Embarrassment of riches as Kang rewrites the record books
Kang Wook-soon displayed the sign of excellence to strike it rich in the US$500,000 Omega PGA Championship yesterday.
With a closing four-under-par 66 at the Clearwater Bay Golf & Country Club, the South Korean not only walked off with the booty, but also rewrote the Asian PGA record books. As well as becoming the first player to win back-to-back Omega Tour events, Kang joins Thai Boonchu Ruangkit as only the second man to capture four titles on the circuit that was inaugurated in 1995.
In taking the US$80,750 first prize yesterday, Kang provided a wonderful fillip for Asian golf by sweeping to the summit of the Omega Order of Merit standings, the first player to achieve the feat twice, having also topped the list in 1996.
Having kept his emotions in check throughout a remarkable fortnight for him, Kang finally let slip his guard with a clenched fist and a beaming smile as his curling birdie putt on the 18th green disappeared below ground.
'It's beyond my expectations,' said the 32-year-old, who had been sidelined through injury for two months prior to his triumph in last week's Perrier Hong Kong Open.
A lowly 65th in the merit standings a fortnight ago, his Fanling victory lifted him into seventh place. Thanks to his three-shot success at Clearwater Bay, where he led from wire-to-wire, he broke the hearts of the six men ahead of him, most notably US-based Englishman Ed Fryatt.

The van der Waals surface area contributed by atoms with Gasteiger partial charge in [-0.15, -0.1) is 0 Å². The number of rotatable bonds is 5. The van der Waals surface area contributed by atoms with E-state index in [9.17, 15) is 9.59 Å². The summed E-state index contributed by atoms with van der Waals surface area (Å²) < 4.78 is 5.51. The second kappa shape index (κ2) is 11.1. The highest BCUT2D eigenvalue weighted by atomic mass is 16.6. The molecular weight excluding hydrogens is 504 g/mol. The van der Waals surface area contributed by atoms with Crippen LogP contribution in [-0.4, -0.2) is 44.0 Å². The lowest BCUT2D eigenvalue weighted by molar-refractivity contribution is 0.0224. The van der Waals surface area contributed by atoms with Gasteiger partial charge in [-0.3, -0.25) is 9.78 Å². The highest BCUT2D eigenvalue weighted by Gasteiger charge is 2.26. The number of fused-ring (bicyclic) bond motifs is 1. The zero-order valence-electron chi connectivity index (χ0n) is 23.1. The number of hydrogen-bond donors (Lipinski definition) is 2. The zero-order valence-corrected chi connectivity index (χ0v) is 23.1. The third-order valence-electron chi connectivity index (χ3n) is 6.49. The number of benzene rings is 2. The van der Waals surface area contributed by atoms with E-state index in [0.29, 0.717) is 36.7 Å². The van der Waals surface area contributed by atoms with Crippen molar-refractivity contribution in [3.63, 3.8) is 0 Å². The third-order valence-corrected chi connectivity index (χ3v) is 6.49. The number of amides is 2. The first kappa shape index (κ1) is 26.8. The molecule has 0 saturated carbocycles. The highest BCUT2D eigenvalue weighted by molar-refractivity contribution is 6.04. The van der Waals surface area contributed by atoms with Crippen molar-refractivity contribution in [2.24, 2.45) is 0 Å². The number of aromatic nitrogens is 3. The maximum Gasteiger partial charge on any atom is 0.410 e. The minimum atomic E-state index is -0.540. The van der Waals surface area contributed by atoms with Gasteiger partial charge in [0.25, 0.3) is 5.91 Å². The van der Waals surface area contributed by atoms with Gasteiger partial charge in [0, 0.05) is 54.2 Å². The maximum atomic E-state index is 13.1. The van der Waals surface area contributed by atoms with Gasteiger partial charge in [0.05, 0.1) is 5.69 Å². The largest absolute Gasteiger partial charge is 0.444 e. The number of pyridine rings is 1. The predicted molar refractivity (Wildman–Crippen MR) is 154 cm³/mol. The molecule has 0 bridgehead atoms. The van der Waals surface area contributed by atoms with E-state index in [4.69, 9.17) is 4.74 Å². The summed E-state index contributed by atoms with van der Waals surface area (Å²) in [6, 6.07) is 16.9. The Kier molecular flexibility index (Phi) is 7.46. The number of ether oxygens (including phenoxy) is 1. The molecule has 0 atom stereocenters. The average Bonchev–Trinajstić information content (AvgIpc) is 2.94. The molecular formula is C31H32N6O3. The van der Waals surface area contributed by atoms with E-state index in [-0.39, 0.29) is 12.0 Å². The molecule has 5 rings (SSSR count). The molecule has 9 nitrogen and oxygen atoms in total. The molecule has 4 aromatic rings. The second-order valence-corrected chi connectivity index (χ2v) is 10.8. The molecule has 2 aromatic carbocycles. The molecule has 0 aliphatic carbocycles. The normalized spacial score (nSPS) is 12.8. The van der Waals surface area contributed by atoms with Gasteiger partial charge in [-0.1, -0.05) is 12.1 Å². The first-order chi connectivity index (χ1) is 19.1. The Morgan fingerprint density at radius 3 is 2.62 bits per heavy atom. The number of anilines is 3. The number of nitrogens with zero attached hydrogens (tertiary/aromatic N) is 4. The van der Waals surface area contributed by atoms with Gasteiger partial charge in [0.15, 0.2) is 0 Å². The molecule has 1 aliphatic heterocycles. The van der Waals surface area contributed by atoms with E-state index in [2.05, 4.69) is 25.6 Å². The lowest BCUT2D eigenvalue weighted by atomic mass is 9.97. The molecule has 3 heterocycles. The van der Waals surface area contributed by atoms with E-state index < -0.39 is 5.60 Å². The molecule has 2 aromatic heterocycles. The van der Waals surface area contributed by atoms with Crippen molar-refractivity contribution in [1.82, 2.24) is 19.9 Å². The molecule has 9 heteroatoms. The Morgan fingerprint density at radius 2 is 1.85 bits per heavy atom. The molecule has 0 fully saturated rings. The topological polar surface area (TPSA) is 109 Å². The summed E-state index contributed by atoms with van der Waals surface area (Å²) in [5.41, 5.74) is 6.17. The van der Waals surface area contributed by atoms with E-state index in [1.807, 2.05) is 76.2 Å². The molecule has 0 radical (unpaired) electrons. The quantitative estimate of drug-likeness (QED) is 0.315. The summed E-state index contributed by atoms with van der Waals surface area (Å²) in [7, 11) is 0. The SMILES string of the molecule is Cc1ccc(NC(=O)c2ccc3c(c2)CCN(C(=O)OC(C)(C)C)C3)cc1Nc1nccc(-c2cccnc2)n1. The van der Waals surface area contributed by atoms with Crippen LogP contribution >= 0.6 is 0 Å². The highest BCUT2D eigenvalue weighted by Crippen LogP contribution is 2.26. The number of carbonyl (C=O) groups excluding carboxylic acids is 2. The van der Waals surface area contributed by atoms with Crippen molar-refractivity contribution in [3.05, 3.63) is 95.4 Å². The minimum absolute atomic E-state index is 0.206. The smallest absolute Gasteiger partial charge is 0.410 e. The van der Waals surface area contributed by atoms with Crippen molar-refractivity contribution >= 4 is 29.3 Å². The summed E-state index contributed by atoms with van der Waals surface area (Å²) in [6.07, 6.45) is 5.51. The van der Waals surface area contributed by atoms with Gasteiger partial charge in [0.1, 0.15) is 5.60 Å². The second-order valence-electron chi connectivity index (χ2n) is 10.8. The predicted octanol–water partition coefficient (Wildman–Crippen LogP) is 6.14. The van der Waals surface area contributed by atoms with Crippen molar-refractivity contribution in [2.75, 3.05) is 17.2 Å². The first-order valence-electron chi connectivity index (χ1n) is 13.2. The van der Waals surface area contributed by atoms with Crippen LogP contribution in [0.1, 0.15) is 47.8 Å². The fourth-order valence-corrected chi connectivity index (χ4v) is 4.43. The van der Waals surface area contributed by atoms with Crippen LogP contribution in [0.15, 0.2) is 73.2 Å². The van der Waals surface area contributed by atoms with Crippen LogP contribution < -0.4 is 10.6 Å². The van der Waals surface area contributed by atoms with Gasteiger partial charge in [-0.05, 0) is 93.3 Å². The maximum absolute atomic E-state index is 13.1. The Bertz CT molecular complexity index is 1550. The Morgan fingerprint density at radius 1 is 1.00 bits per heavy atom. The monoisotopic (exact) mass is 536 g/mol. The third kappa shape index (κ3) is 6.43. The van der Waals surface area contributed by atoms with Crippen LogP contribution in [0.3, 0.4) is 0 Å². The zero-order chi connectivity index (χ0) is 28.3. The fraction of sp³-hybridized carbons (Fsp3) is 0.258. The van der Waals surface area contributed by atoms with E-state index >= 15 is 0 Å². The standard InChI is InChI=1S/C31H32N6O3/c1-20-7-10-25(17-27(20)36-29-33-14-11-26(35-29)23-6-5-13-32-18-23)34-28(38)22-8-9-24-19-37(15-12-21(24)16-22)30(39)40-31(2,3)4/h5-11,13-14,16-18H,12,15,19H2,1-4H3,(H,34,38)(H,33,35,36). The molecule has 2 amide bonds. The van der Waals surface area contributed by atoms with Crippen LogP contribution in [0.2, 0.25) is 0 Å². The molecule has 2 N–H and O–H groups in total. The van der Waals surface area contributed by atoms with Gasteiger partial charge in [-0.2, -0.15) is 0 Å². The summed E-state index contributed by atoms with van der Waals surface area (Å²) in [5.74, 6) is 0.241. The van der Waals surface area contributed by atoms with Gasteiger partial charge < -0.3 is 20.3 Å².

Nobody, however, could deny that Kang was a worthy champion, with eight consecutive sub-par rounds in Hong Kong. For those 144 holes, he was a combined 29 under par.
Three ahead at the start of play yesterday, Kang fired six birdies against two bogeys for a record-low tournament aggregate of 263, 17 under par. Although he appeared uncharacteristically edgy at times, his lead was never less than three, with playing partner Hsieh Chin-sheng of Taiwan, China's Zhang Lianwei and Boonchu unable to make inroads into his overnight advantage.
'I'd been comfortable all week, but suddenly before I teed-off I began to feel the pressure,' said Kang, who hit a poor three-iron at the first, but bravely got up and down from 30 yards short of the flag to save par.
Thanks to a 65, Hsieh took second place on 266, with American Eric Rustand third on 268 following a course record-equalling 62. A further shot back was Boonchu, who provided a grandstand finale with an eagle-three at the last for a 67. American Eric Meeks shared fifth spot with Zhang after the Chinese number one ran up a double-bogey seven at the 18th for a 68.
Hong Kong's Dominique Boulet thrilled the record Clearwater Bay galleries with a 63 to jump into a tie for 12th with four others, including compatriot Derek Fung.